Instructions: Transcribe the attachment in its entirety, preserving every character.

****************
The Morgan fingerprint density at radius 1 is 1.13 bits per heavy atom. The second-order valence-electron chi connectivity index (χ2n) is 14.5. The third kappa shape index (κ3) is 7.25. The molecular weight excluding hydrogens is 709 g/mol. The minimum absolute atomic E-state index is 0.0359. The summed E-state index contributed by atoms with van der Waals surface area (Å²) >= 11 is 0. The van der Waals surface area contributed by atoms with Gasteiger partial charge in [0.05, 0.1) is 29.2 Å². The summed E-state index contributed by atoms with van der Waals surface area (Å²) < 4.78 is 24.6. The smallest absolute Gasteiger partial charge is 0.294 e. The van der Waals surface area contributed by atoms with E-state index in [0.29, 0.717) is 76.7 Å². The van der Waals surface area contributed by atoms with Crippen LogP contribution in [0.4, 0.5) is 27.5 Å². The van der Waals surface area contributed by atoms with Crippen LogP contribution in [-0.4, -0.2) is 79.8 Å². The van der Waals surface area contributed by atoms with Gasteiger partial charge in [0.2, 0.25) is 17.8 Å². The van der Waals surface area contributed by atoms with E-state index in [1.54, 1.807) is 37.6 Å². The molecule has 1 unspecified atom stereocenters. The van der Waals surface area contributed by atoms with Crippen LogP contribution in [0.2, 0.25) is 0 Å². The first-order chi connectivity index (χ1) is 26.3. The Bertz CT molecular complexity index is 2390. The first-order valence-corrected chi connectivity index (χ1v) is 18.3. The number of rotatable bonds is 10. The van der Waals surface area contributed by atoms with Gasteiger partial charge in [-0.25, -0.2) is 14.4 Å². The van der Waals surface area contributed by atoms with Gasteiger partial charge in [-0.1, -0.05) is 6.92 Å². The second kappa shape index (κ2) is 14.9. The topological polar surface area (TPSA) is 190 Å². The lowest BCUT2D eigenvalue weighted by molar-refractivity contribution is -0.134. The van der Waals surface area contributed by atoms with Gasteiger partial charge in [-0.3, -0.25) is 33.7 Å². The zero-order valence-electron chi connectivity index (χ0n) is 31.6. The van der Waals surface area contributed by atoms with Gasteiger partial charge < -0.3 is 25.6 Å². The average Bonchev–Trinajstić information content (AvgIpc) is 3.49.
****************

The Morgan fingerprint density at radius 1 is 1.13 bits per heavy atom. The second-order valence-electron chi connectivity index (χ2n) is 14.5. The third kappa shape index (κ3) is 7.25. The molecular weight excluding hydrogens is 709 g/mol. The minimum absolute atomic E-state index is 0.0359. The summed E-state index contributed by atoms with van der Waals surface area (Å²) >= 11 is 0. The van der Waals surface area contributed by atoms with Gasteiger partial charge in [0.05, 0.1) is 29.2 Å². The summed E-state index contributed by atoms with van der Waals surface area (Å²) < 4.78 is 24.6. The smallest absolute Gasteiger partial charge is 0.294 e. The van der Waals surface area contributed by atoms with E-state index in [0.29, 0.717) is 76.7 Å². The van der Waals surface area contributed by atoms with Crippen LogP contribution in [0.4, 0.5) is 27.5 Å². The van der Waals surface area contributed by atoms with Crippen LogP contribution in [-0.4, -0.2) is 79.8 Å². The van der Waals surface area contributed by atoms with Gasteiger partial charge in [0.2, 0.25) is 17.8 Å². The van der Waals surface area contributed by atoms with E-state index in [1.54, 1.807) is 37.6 Å². The molecule has 1 unspecified atom stereocenters. The van der Waals surface area contributed by atoms with Crippen LogP contribution in [0.2, 0.25) is 0 Å². The first-order chi connectivity index (χ1) is 26.3. The Bertz CT molecular complexity index is 2390. The first-order valence-corrected chi connectivity index (χ1v) is 18.3. The number of rotatable bonds is 10. The van der Waals surface area contributed by atoms with Gasteiger partial charge in [-0.25, -0.2) is 14.4 Å². The van der Waals surface area contributed by atoms with Gasteiger partial charge in [-0.1, -0.05) is 6.92 Å². The second kappa shape index (κ2) is 14.9. The topological polar surface area (TPSA) is 190 Å². The lowest BCUT2D eigenvalue weighted by molar-refractivity contribution is -0.134. The van der Waals surface area contributed by atoms with Gasteiger partial charge in [-0.3, -0.25) is 33.7 Å². The zero-order valence-electron chi connectivity index (χ0n) is 31.6. The van der Waals surface area contributed by atoms with Gasteiger partial charge < -0.3 is 25.6 Å². The average Bonchev–Trinajstić information content (AvgIpc) is 3.49.